Virginia Kaklamani, MD, DSc, provides an overview of the goals of care for HER2+ breast cancer.
Matthew Fowler: Hello and welcome to this contemporary CancerNetwork® OncView™ programtitled “Treatment Options for Early-Stage HER2+ Breast Cancer.” I’m Matt Fowler, associate editor with CancerNetwork®. We have with us today Dr Virginia Kaklamani, professor of medicine in the Division of Hematology/Oncology at the University of Texas Health Science Center and leader of the Breast Cancer Program at UT Health San Antonio MD Anderson Cancer Center. Thank you so much for joining us today, Dr Kaklamani. Let’s start with the landscape of HER2-positive breast cancer. How do the goals of care differ for patients with early-stage vs metastatic HER2-positive breast cancer?
Virginia Kaklamani, MD, DSc: For early-stage breast cancer that’s HER2-positive, the goal is to cure and this means that our treatments might be a little bit longer and may have a little more toxicity because we’re trying to be as aggressive as we need to in order to cure the majority of these women. Hopefully, at some point, we can cure all of these women. Now, once a woman develops metastatic disease, then we have 2 goals. One is to improve their quality of life and the other one is to prolong their survival. We try to do both of these things at the same time. What’s important when we talk about treatment is that we give the right treatment to the right patient so that we don’t increase toxicities but we also help that individual live longer.
Matthew Fowler: For both of these groups, what is the general prognosis?
Virginia Kaklamani, MD, DSc: For early-stage HER2-positive breast cancer, the majority of these women are going to be cured. Depending on their stage of diagnosis, whether it’s stage I, II, or III, their rates of cure are different. For stage I HER2-positive breast cancer, the majority of these women, around 90%, if not more, will be cured. For stage II, that rate drops probably close to around 80%. For stage III, it will be around 70%. But for metastatic disease that’s HER2-positive, the overall survival has increased dramatically in the past 20 years with the addition of several targeted agents, antibodies against HER2-positive disease. Now that overall survival will probably be close to 3 years, and we do have women that have long-term stable disease, even complete responses where we can almost entertain the notion that we have cured women with metastatic HER2-positive breast cancer.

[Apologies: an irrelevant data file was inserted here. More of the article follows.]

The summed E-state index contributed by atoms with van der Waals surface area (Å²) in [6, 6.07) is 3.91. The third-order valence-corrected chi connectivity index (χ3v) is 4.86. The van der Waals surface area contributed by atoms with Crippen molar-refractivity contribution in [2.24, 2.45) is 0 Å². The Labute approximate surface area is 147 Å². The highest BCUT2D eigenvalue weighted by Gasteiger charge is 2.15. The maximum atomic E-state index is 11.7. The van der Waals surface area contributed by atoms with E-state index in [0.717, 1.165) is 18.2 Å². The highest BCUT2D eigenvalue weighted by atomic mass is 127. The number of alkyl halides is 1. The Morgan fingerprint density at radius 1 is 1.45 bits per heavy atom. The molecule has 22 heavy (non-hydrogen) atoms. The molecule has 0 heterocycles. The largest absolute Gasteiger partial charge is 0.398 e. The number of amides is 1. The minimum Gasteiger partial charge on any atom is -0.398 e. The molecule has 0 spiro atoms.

Matthew Fowler: How do you assess the risk of recurrence? What are some individual patient factors that might increase risk in patients with this disease?
Virginia Kaklamani, MD, DSc: The risk of recurrence in the early-stage HER2-positive disease depends on the stage but it also depends on the response to our neoadjuvant therapy. The majority of these women are going to receive neoadjuvant chemotherapy and anti-HER2 therapy. If they have a complete pathologic response, meaning no active disease at the time of surgery, then their chance of cure is close to 90%. But if they have a significant residual disease, then the chance of cure is much less and it can be even 60% or even less. It really makes a big difference what the response to our neoadjuvant therapy is. Other factors that might play a role are a woman’s age, other comorbidities, because that might change how well she tolerates our treatment. There are also 2 different kinds of HER2-positive breast cancer: the estrogen positive and the estrogen negative. So the treatment of these 2 subtypes is different because in the estrogen positive we also introduce anti-estrogen therapy, whereas in the estrogen negative, we rely on our anti-HER2 therapy to treat these individuals.
Transcript edited for clarity.